In a biographical sketch, you give information about a person, either someone you know or a historical figure you're interested in.

Professional Model

In this passage from his autobiography, Barrio Boy, Ernesto Galarza describes his aunt.

Dona Henriqueta was not even as tall as Dona Esther, but plumper. She had a describes his light olive complexion and a mass of aunts dark brown hair so wavy it burst when she undid her braids. She never did household chores without singing, accompanying herself by imitating a guitar that plinked and plonked between the verses of her song. Her features were good-looking, almost soft, not much like her temper. Doña Henriqueta knew about people in deep trouble, for she was one of them. But unlike most of them, she believed in rebelling against it, in resisting those who caused it. As the oldest of the four migrants from Miramar, Dona Henriqueta stood between us and Don Catarina is when he was in one of his cantankerous from. moods. She drew a line between respect, which we were expected to show, and fear, which we were not.

-from Barrio Boy by Ernesto Galarza



1. Writer's Notebook

Review the notes you made in your Writer's Notebook for this collection. Then, answer these questions:

Which of these people do I find most interesting? Why?

Which of these people would I enjoy writing about? Why?

Which of these people taught me something important? What was it?

2. Freewriting

To find more ideas, freewrite on some of these subjects:

people you think are "the most" (the most helpful, the most courageous, the most whatever)

a memorable historical figure

someone who changed your mind about something

someone whose actions made a difference

a hero whose deeds haven't been recognized

a unique athlete

Choose two or three of the people you've written about. For each person, list a personality trait you admire (for example, understanding or courage) and sum up an incident that illustrates the trait. For an example of this kind of freewriting, see the chart in the margin. Review your charts, and see which person seems to jump out at you. Which one will give you a lot to write about?

3. Why Is This Person Important?

When you've decided on your subject, ask yourself why he or she is important enough to write about. Use these questions to help put your thoughts into words:

Evaluation Criteria

A good biographical sketch

1. makes the personality of the subject come alive

2. includes concrete details of the subject's appearance, behavior, and background

3. may use dialogue to show the subject's character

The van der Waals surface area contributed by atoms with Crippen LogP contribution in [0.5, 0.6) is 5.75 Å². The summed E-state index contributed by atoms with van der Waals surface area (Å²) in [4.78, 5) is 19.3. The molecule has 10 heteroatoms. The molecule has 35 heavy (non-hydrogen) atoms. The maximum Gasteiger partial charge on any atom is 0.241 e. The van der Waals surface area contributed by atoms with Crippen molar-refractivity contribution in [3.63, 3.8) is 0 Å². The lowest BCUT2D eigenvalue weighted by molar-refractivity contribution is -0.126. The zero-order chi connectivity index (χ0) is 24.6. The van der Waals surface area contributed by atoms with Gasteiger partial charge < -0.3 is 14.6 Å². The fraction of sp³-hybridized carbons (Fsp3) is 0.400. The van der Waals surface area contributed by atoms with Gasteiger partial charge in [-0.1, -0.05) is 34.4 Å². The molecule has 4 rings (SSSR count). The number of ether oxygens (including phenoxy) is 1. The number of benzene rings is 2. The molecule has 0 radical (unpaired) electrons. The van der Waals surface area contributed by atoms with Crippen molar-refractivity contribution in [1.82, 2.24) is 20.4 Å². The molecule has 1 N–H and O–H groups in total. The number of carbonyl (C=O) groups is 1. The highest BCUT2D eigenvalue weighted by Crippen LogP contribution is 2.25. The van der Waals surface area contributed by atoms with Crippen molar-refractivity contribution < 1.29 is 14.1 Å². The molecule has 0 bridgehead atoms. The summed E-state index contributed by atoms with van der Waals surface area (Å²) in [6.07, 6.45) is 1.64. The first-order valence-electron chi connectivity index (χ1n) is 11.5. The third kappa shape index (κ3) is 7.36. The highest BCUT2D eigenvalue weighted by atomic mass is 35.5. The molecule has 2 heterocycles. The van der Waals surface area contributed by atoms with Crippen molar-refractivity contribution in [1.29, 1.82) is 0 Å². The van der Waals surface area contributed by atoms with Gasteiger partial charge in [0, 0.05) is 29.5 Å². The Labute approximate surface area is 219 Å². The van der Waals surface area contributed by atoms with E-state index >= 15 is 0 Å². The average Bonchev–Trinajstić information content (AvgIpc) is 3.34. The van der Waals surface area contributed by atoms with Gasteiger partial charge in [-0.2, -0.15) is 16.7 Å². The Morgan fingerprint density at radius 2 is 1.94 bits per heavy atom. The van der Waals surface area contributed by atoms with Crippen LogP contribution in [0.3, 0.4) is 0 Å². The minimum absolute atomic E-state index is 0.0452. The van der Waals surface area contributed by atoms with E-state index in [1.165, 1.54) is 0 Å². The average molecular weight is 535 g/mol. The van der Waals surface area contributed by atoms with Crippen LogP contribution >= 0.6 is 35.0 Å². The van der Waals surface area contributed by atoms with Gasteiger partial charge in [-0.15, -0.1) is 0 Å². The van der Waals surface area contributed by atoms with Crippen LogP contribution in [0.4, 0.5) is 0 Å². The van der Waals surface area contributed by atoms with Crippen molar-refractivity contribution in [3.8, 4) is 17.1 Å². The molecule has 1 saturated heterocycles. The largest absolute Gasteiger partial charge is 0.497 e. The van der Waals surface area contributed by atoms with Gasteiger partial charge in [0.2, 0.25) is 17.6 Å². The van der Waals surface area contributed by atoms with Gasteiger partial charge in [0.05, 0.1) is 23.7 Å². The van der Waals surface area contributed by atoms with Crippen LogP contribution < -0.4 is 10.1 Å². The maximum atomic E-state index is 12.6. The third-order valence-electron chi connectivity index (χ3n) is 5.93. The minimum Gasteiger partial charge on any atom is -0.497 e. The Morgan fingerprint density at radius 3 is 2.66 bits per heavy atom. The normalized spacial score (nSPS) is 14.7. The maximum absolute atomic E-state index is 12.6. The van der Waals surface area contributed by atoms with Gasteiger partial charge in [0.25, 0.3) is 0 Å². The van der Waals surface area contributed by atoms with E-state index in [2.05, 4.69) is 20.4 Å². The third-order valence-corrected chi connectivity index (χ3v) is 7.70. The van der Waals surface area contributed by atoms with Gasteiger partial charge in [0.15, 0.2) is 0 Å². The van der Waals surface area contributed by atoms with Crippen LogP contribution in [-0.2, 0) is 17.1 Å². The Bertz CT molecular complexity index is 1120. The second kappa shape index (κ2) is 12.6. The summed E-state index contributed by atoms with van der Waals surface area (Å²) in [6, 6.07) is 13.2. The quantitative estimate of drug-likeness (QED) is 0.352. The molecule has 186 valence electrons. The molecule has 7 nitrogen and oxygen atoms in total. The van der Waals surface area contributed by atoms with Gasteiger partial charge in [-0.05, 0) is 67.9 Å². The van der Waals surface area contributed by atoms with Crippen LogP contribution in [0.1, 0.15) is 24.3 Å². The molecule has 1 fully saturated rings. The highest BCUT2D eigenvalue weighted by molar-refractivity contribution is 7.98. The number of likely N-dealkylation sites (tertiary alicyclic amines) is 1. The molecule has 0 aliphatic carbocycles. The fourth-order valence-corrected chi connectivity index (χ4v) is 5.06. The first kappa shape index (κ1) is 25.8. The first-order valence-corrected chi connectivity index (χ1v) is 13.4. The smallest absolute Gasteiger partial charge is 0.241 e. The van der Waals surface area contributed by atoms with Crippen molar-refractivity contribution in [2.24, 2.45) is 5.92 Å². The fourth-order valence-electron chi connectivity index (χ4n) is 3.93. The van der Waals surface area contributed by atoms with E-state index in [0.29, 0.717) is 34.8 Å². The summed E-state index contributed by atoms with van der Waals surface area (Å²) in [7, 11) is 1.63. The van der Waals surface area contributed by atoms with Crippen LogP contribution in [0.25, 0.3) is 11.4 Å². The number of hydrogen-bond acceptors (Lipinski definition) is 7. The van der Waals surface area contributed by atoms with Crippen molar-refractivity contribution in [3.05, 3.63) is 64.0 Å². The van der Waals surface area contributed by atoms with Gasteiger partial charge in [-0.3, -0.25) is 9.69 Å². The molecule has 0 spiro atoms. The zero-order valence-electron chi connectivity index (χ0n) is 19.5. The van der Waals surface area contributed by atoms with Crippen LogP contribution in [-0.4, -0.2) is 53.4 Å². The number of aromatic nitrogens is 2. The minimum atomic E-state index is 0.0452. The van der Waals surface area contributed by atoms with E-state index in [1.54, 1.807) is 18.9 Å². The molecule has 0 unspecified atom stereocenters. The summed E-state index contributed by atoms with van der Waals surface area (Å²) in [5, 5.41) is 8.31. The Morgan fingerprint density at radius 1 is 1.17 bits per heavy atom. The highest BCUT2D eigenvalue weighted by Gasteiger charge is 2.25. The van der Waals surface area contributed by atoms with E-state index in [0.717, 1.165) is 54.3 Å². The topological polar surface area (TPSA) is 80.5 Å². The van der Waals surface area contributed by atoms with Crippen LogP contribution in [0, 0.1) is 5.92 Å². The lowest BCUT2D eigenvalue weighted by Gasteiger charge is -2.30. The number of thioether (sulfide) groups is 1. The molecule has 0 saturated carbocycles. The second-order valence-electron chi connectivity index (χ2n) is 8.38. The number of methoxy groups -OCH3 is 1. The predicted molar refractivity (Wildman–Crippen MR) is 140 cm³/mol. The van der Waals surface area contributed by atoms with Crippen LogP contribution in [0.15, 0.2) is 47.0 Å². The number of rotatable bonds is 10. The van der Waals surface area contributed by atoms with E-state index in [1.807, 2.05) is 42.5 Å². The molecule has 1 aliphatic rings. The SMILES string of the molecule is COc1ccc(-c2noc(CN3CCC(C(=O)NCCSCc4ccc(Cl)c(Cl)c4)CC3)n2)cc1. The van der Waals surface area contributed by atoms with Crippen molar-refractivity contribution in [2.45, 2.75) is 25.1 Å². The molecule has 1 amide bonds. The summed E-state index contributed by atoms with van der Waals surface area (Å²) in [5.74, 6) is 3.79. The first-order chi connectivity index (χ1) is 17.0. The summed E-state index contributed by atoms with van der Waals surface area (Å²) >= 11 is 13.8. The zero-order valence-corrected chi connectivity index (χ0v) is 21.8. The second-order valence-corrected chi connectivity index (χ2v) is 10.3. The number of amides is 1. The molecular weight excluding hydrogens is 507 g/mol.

4. may describe the setting

5. tells about specific incidents to illustrate the subject's character

6. shows why the subject is important to the writer


Framework for a Biographical Sketch

Introduction (captures the reader's curiosity; shows the person in action; mentions an interesting biographical detail): __________

Body (describes the person's qualities; tells a story about the person; gives biographical details): __________

Conclusion (tells what the person means to you or presents a final word picture): __________

What more than anything else draws me to this person?

What have I learned about people or life from this person?'

How has this person influenced my life or my thinking?

Why would my readers enjoy knowing this person?

Try writing two or three sentences that summarize why your subject is important to you. This summary may turn out to be the main point of your biographical sketch. It may also turn out that as you write, your opinion changes. In any case, keep this statement handy as you work on the biography.

4. Details Make It Real

Now, gather details of your subject-details of appearance, interests, accomplishments. Decide if you want to tell something about your person's background-age, birthplace, education, work. Draw a stick figure of a person like the one at the left, and fill in details in as many of the categories as you can.


1. Getting Started

Read over your Prewriting notes. Mark them up, circling points you want to use in your biographical sketch-for example, actions that reveal character and memorable traits. Include details that show what the person means to you.

As you begin to write, include everything you think is important. Don't worry too much about length or organization-you can take care of those things once you have something down on paper. Make sure, though, that you never lose sight of your statement about why this person is important to you.

2. Shaping and Organizing

Here are a few ways to organize your ideas:

Time order. You could organize your biographical sketch chronologically, following time order. Use this kind of organization, for example, if you're relating a series of events that show your subject's personality.

Physical appearance. You could start with your subject's physical appearance and then relate it to personality. Look at Ernesto Galarza's portrait of his aunt Henriqueta (page 410).